Wind gusts, dry conditions create high weekend fire danger throughout Wisconsin

MADISON, Wis. (CBS 58) -- The Wisconsin Department of Natural Resources (DNR) is asking the public to stay vigilant and avoid burning because of very high fire danger across most of Wisconsin.

A high pressure system will continue to bring dry conditions and low humidity today. Winds will pick up in the afternoon and may become gusty in parts of the state. This, in combination with warmer temperatures, will create near-critical fire conditions, especially up north.

Areas with VERY HIGH danger today include Adams, Ashland, Barron, Bayfield, Brown, Buffalo, Burnett, Calumet, Chippewa, Clark, Door, Douglas, Dunn, Eau Claire, Florence, Fond du Lac, Forest, Green Lake, Iron, Jackson, Juneau, Kewaunee, La Crosse, Langlade, Lincoln, Manitowoc, Marathon, Marinette, Marquette, Menominee, Monroe, Oconto, Oneida, Outagamie, Pepin, Pierce, Polk, Portage, Price, Rusk, Sawyer, Shawano, Sheboygan, St Croix, Taylor, Trempealeau, Vilas, Washburn, Waupaca, Waushara, Winnebago and Wood counties.

All DNR issued annual and special burning permits for debris piles, burn barrels and prescribed burns are suspended today in the above listed counties where the DNR has burning permit authority.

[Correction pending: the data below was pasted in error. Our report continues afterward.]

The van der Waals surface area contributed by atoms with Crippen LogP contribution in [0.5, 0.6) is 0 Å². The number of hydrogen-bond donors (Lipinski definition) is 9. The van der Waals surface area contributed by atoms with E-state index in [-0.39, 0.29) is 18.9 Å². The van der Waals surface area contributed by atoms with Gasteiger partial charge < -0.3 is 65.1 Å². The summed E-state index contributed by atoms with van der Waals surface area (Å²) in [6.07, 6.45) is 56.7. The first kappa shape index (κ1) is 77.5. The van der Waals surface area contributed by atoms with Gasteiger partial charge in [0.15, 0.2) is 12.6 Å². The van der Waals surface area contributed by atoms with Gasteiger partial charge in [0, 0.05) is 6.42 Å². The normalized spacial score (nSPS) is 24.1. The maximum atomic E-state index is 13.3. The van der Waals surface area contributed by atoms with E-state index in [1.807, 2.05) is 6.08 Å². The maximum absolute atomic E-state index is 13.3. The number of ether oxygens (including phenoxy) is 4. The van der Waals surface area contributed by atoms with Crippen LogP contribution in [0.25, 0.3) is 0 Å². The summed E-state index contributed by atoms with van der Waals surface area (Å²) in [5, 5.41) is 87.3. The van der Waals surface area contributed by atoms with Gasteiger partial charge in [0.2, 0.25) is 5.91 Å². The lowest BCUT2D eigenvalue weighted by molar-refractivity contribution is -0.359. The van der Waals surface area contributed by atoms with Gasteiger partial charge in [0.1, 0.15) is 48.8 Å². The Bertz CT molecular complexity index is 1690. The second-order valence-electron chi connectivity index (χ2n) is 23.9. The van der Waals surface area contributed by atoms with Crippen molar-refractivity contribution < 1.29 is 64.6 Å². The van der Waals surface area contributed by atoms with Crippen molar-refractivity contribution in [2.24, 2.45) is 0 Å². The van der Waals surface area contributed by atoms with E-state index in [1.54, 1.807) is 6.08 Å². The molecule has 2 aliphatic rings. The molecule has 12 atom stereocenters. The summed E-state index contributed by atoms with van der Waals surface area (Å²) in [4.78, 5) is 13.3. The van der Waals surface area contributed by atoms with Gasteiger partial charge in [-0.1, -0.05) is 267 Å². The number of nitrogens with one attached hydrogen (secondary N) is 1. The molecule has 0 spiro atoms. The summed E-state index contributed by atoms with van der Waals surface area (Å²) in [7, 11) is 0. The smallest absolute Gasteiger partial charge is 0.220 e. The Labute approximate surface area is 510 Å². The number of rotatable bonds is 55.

The DNR says they have responded to 265 wildfires burning more than 440 acres so far this year. Most of these were related to debris burning, which they say is the primary cause of wildfires.

In an effort to keep Wisconsinites safe, the DNR is asking everyone to avoid all outdoor burning including limiting the use of campfires. Outdoor enthusiasts should also use caution with off-road vehicles or equipment that can create a spark and start a fire. Keep in mind that weather conditions can change frequently and quickly become dangerous.

Fire danger and burning restrictions change every day.

FIRE SAFETY TIPS

•Avoid all outdoor burning until conditions improve. Burn permits for debris burning are currently suspended in numerous counties.

•Operate equipment (chainsaws, off-road vehicles, lawn mowers, etc.) early in the morning or late in the day to avoid sparks at peak burn hours.

•Secure dragging trailer chains.

•Delay having campfires until the evening hours as fire conditions tend to improve; keep them small and contained. Make sure they are completely extinguished before leaving them unattended.

•Report fires early, dial 911.

Check daily fire danger, wildfire reports and burning restrictions on the DNR here.

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